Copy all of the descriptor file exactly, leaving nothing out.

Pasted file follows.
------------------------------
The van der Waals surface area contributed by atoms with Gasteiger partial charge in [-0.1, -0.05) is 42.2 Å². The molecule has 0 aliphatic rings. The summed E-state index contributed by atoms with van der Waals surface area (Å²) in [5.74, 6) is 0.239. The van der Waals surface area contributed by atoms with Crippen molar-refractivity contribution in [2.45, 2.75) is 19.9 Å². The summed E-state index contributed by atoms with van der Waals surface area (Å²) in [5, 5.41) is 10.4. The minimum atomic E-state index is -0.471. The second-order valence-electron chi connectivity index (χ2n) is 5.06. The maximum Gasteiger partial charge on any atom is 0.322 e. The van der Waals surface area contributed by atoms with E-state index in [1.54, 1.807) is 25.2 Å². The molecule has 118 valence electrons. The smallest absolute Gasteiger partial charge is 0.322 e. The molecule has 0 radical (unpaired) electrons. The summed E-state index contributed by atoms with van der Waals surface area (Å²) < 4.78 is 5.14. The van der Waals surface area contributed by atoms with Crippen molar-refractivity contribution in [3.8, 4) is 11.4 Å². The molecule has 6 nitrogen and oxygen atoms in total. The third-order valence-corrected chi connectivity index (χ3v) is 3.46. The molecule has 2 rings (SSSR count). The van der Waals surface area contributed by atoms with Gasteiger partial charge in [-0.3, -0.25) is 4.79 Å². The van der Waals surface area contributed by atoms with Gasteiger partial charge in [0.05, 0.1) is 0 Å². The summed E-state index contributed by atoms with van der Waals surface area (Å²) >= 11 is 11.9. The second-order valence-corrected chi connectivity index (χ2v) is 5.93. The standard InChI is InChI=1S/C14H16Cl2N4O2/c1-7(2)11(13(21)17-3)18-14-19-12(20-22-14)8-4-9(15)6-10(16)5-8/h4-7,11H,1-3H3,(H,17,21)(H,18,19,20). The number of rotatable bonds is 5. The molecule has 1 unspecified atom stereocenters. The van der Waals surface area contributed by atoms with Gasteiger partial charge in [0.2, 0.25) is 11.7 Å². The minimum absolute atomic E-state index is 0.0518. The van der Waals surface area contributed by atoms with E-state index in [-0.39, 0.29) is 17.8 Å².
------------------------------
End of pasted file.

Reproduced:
The van der Waals surface area contributed by atoms with Gasteiger partial charge in [-0.1, -0.05) is 42.2 Å². The molecule has 0 aliphatic rings. The summed E-state index contributed by atoms with van der Waals surface area (Å²) in [5.74, 6) is 0.239. The van der Waals surface area contributed by atoms with Crippen molar-refractivity contribution in [2.45, 2.75) is 19.9 Å². The summed E-state index contributed by atoms with van der Waals surface area (Å²) in [5, 5.41) is 10.4. The minimum atomic E-state index is -0.471. The second-order valence-electron chi connectivity index (χ2n) is 5.06. The maximum Gasteiger partial charge on any atom is 0.322 e. The van der Waals surface area contributed by atoms with E-state index in [1.54, 1.807) is 25.2 Å². The molecule has 118 valence electrons. The smallest absolute Gasteiger partial charge is 0.322 e. The molecule has 0 radical (unpaired) electrons. The summed E-state index contributed by atoms with van der Waals surface area (Å²) < 4.78 is 5.14. The van der Waals surface area contributed by atoms with Crippen molar-refractivity contribution in [3.8, 4) is 11.4 Å². The molecule has 6 nitrogen and oxygen atoms in total. The third-order valence-corrected chi connectivity index (χ3v) is 3.46. The molecule has 2 rings (SSSR count). The van der Waals surface area contributed by atoms with Gasteiger partial charge in [-0.3, -0.25) is 4.79 Å². The van der Waals surface area contributed by atoms with Gasteiger partial charge in [0.05, 0.1) is 0 Å². The summed E-state index contributed by atoms with van der Waals surface area (Å²) >= 11 is 11.9. The second-order valence-corrected chi connectivity index (χ2v) is 5.93. The standard InChI is InChI=1S/C14H16Cl2N4O2/c1-7(2)11(13(21)17-3)18-14-19-12(20-22-14)8-4-9(15)6-10(16)5-8/h4-7,11H,1-3H3,(H,17,21)(H,18,19,20). The number of rotatable bonds is 5. The molecule has 1 unspecified atom stereocenters. The van der Waals surface area contributed by atoms with Gasteiger partial charge in [0.2, 0.25) is 11.7 Å². The minimum absolute atomic E-state index is 0.0518. The van der Waals surface area contributed by atoms with E-state index in [-0.39, 0.29) is 17.8 Å².